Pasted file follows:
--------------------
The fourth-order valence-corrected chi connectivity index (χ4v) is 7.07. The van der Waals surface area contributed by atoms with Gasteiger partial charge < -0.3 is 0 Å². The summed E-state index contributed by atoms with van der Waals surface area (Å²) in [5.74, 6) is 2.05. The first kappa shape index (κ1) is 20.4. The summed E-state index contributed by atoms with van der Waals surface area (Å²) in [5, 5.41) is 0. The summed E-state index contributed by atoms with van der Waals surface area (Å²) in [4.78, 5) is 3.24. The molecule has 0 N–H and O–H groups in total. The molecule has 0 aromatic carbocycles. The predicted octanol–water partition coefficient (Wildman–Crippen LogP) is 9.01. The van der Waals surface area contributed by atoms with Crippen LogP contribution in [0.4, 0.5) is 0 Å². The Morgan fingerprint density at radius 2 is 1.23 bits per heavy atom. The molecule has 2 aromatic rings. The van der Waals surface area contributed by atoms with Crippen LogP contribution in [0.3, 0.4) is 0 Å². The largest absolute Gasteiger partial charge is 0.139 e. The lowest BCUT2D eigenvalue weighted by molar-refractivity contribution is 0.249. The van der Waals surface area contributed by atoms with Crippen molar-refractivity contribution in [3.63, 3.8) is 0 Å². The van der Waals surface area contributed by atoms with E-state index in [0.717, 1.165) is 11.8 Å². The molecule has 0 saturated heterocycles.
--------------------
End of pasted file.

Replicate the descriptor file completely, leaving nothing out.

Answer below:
The fourth-order valence-corrected chi connectivity index (χ4v) is 7.07. The van der Waals surface area contributed by atoms with Gasteiger partial charge < -0.3 is 0 Å². The summed E-state index contributed by atoms with van der Waals surface area (Å²) in [5.74, 6) is 2.05. The first kappa shape index (κ1) is 20.4. The summed E-state index contributed by atoms with van der Waals surface area (Å²) in [5, 5.41) is 0. The summed E-state index contributed by atoms with van der Waals surface area (Å²) in [4.78, 5) is 3.24. The molecule has 0 N–H and O–H groups in total. The molecule has 0 aromatic carbocycles. The predicted octanol–water partition coefficient (Wildman–Crippen LogP) is 9.01. The van der Waals surface area contributed by atoms with Crippen LogP contribution in [0.4, 0.5) is 0 Å². The Morgan fingerprint density at radius 2 is 1.23 bits per heavy atom. The molecule has 2 aromatic rings. The van der Waals surface area contributed by atoms with Crippen LogP contribution in [0.3, 0.4) is 0 Å². The largest absolute Gasteiger partial charge is 0.139 e. The lowest BCUT2D eigenvalue weighted by molar-refractivity contribution is 0.249. The van der Waals surface area contributed by atoms with Crippen molar-refractivity contribution in [3.63, 3.8) is 0 Å². The van der Waals surface area contributed by atoms with E-state index in [0.717, 1.165) is 11.8 Å². The molecule has 0 saturated heterocycles.